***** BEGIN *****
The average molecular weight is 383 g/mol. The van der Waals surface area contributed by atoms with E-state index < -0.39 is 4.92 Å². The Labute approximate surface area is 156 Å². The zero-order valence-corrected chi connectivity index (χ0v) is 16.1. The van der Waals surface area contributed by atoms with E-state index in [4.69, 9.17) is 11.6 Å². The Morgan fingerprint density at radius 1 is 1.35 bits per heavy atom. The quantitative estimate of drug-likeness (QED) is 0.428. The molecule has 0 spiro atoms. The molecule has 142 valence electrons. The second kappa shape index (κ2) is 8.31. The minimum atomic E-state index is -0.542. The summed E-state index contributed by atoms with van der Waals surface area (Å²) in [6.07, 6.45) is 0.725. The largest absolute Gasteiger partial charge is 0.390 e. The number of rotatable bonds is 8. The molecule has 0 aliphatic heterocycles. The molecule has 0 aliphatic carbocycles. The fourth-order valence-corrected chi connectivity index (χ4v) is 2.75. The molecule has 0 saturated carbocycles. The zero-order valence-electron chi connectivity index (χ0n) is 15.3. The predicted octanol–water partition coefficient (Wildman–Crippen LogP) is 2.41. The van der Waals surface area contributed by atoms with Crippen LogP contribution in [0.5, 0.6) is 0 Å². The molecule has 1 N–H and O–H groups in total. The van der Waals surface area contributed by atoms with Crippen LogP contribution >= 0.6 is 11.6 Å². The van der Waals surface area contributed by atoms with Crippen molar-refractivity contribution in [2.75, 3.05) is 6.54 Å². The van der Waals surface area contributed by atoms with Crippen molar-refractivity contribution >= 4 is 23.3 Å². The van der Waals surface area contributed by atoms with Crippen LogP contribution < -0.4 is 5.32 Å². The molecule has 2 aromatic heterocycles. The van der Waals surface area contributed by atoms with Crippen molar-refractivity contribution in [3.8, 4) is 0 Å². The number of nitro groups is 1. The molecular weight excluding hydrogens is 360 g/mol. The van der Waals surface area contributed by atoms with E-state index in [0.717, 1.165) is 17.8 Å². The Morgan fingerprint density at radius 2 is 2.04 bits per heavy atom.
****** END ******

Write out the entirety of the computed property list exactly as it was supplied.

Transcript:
The average molecular weight is 383 g/mol. The van der Waals surface area contributed by atoms with E-state index < -0.39 is 4.92 Å². The Labute approximate surface area is 156 Å². The zero-order valence-corrected chi connectivity index (χ0v) is 16.1. The van der Waals surface area contributed by atoms with E-state index in [4.69, 9.17) is 11.6 Å². The Morgan fingerprint density at radius 1 is 1.35 bits per heavy atom. The quantitative estimate of drug-likeness (QED) is 0.428. The molecule has 0 spiro atoms. The molecule has 142 valence electrons. The second kappa shape index (κ2) is 8.31. The minimum atomic E-state index is -0.542. The summed E-state index contributed by atoms with van der Waals surface area (Å²) in [6.07, 6.45) is 0.725. The largest absolute Gasteiger partial charge is 0.390 e. The number of rotatable bonds is 8. The molecule has 0 aliphatic heterocycles. The molecule has 0 aliphatic carbocycles. The fourth-order valence-corrected chi connectivity index (χ4v) is 2.75. The molecule has 0 saturated carbocycles. The zero-order valence-electron chi connectivity index (χ0n) is 15.3. The predicted octanol–water partition coefficient (Wildman–Crippen LogP) is 2.41. The van der Waals surface area contributed by atoms with Crippen LogP contribution in [0.5, 0.6) is 0 Å². The molecule has 1 N–H and O–H groups in total. The van der Waals surface area contributed by atoms with Crippen LogP contribution >= 0.6 is 11.6 Å². The van der Waals surface area contributed by atoms with Crippen molar-refractivity contribution in [2.75, 3.05) is 6.54 Å². The van der Waals surface area contributed by atoms with Crippen molar-refractivity contribution >= 4 is 23.3 Å². The van der Waals surface area contributed by atoms with Crippen LogP contribution < -0.4 is 5.32 Å². The molecule has 2 aromatic heterocycles. The van der Waals surface area contributed by atoms with Crippen molar-refractivity contribution in [3.8, 4) is 0 Å². The number of nitro groups is 1. The molecular weight excluding hydrogens is 360 g/mol. The van der Waals surface area contributed by atoms with E-state index in [0.717, 1.165) is 17.8 Å². The Morgan fingerprint density at radius 2 is 2.04 bits per heavy atom.